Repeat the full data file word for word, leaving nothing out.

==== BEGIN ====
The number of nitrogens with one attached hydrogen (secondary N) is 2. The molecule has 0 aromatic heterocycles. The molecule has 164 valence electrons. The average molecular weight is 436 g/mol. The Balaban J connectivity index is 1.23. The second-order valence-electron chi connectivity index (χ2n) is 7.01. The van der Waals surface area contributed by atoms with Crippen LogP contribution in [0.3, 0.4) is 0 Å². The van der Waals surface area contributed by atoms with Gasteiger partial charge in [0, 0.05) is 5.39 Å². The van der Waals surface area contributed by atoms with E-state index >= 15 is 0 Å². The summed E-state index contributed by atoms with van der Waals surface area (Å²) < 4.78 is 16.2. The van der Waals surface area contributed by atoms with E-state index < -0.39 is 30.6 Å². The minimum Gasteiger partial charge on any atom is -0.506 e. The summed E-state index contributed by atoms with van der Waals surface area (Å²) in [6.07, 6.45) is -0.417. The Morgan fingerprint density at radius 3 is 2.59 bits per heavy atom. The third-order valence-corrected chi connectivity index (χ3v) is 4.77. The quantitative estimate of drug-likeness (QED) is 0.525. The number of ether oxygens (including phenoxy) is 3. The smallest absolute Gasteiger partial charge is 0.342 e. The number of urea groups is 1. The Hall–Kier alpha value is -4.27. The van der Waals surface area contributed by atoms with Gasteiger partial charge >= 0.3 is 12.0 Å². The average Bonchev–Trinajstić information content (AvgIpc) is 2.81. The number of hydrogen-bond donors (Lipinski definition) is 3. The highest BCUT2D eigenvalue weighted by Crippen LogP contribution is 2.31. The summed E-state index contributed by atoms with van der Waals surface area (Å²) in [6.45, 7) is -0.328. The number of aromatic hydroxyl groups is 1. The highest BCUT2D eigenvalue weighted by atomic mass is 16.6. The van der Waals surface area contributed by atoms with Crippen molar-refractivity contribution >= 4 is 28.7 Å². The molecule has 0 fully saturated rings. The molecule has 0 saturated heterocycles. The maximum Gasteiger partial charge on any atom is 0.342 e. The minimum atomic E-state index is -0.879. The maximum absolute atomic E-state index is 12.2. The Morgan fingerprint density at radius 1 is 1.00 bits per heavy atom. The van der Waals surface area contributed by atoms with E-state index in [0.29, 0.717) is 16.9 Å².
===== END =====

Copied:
The number of nitrogens with one attached hydrogen (secondary N) is 2. The molecule has 0 aromatic heterocycles. The molecule has 164 valence electrons. The average molecular weight is 436 g/mol. The Balaban J connectivity index is 1.23. The second-order valence-electron chi connectivity index (χ2n) is 7.01. The van der Waals surface area contributed by atoms with Crippen LogP contribution in [0.3, 0.4) is 0 Å². The van der Waals surface area contributed by atoms with Gasteiger partial charge in [0, 0.05) is 5.39 Å². The van der Waals surface area contributed by atoms with E-state index >= 15 is 0 Å². The summed E-state index contributed by atoms with van der Waals surface area (Å²) < 4.78 is 16.2. The van der Waals surface area contributed by atoms with E-state index < -0.39 is 30.6 Å². The minimum Gasteiger partial charge on any atom is -0.506 e. The summed E-state index contributed by atoms with van der Waals surface area (Å²) in [6.07, 6.45) is -0.417. The Morgan fingerprint density at radius 3 is 2.59 bits per heavy atom. The third-order valence-corrected chi connectivity index (χ3v) is 4.77. The quantitative estimate of drug-likeness (QED) is 0.525. The number of ether oxygens (including phenoxy) is 3. The smallest absolute Gasteiger partial charge is 0.342 e. The number of urea groups is 1. The Hall–Kier alpha value is -4.27. The van der Waals surface area contributed by atoms with Gasteiger partial charge >= 0.3 is 12.0 Å². The average Bonchev–Trinajstić information content (AvgIpc) is 2.81. The number of hydrogen-bond donors (Lipinski definition) is 3. The highest BCUT2D eigenvalue weighted by Crippen LogP contribution is 2.31. The summed E-state index contributed by atoms with van der Waals surface area (Å²) in [6.45, 7) is -0.328. The number of aromatic hydroxyl groups is 1. The highest BCUT2D eigenvalue weighted by atomic mass is 16.6. The van der Waals surface area contributed by atoms with Crippen molar-refractivity contribution >= 4 is 28.7 Å². The molecule has 0 fully saturated rings. The molecule has 0 saturated heterocycles. The maximum Gasteiger partial charge on any atom is 0.342 e. The minimum atomic E-state index is -0.879. The maximum absolute atomic E-state index is 12.2. The Morgan fingerprint density at radius 1 is 1.00 bits per heavy atom. The van der Waals surface area contributed by atoms with E-state index in [0.29, 0.717) is 16.9 Å².